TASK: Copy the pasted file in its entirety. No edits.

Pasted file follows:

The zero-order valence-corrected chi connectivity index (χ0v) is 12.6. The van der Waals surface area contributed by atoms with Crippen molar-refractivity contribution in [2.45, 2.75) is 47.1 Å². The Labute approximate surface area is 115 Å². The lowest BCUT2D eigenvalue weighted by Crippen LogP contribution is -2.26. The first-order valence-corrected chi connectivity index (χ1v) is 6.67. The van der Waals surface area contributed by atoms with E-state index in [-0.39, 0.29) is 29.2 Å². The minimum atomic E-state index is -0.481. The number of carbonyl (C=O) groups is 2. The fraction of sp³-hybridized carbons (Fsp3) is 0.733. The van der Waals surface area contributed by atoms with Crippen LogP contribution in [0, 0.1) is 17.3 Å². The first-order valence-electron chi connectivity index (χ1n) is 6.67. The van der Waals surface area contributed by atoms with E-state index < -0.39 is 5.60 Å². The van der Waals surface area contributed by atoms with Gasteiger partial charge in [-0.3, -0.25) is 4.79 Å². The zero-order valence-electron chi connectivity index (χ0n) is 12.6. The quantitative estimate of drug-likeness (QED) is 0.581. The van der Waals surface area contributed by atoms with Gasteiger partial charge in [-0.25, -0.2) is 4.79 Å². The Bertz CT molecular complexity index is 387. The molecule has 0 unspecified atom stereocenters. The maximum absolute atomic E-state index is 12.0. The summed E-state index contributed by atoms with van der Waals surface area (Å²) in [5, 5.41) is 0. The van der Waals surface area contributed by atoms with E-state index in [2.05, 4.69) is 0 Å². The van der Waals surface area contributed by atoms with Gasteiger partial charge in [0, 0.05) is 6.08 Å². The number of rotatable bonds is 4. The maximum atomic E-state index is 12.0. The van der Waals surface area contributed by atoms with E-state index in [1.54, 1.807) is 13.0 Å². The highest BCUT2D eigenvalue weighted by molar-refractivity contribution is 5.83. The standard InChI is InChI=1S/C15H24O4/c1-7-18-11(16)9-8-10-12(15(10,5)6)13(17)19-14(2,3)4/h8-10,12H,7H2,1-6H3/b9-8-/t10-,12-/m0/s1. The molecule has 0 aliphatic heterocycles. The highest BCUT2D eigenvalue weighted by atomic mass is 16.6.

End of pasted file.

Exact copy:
The zero-order valence-corrected chi connectivity index (χ0v) is 12.6. The van der Waals surface area contributed by atoms with Crippen molar-refractivity contribution in [2.45, 2.75) is 47.1 Å². The Labute approximate surface area is 115 Å². The lowest BCUT2D eigenvalue weighted by Crippen LogP contribution is -2.26. The first-order valence-corrected chi connectivity index (χ1v) is 6.67. The van der Waals surface area contributed by atoms with E-state index in [-0.39, 0.29) is 29.2 Å². The minimum atomic E-state index is -0.481. The number of carbonyl (C=O) groups is 2. The fraction of sp³-hybridized carbons (Fsp3) is 0.733. The van der Waals surface area contributed by atoms with Crippen LogP contribution in [0, 0.1) is 17.3 Å². The first-order valence-electron chi connectivity index (χ1n) is 6.67. The van der Waals surface area contributed by atoms with E-state index < -0.39 is 5.60 Å². The van der Waals surface area contributed by atoms with Gasteiger partial charge in [-0.3, -0.25) is 4.79 Å². The zero-order valence-electron chi connectivity index (χ0n) is 12.6. The quantitative estimate of drug-likeness (QED) is 0.581. The van der Waals surface area contributed by atoms with Gasteiger partial charge in [-0.25, -0.2) is 4.79 Å². The Bertz CT molecular complexity index is 387. The molecule has 0 unspecified atom stereocenters. The maximum absolute atomic E-state index is 12.0. The summed E-state index contributed by atoms with van der Waals surface area (Å²) in [5, 5.41) is 0. The van der Waals surface area contributed by atoms with E-state index in [2.05, 4.69) is 0 Å². The van der Waals surface area contributed by atoms with Gasteiger partial charge in [0, 0.05) is 6.08 Å². The number of rotatable bonds is 4. The maximum atomic E-state index is 12.0. The van der Waals surface area contributed by atoms with E-state index in [1.54, 1.807) is 13.0 Å². The highest BCUT2D eigenvalue weighted by molar-refractivity contribution is 5.83. The standard InChI is InChI=1S/C15H24O4/c1-7-18-11(16)9-8-10-12(15(10,5)6)13(17)19-14(2,3)4/h8-10,12H,7H2,1-6H3/b9-8-/t10-,12-/m0/s1. The molecule has 0 aliphatic heterocycles. The highest BCUT2D eigenvalue weighted by atomic mass is 16.6.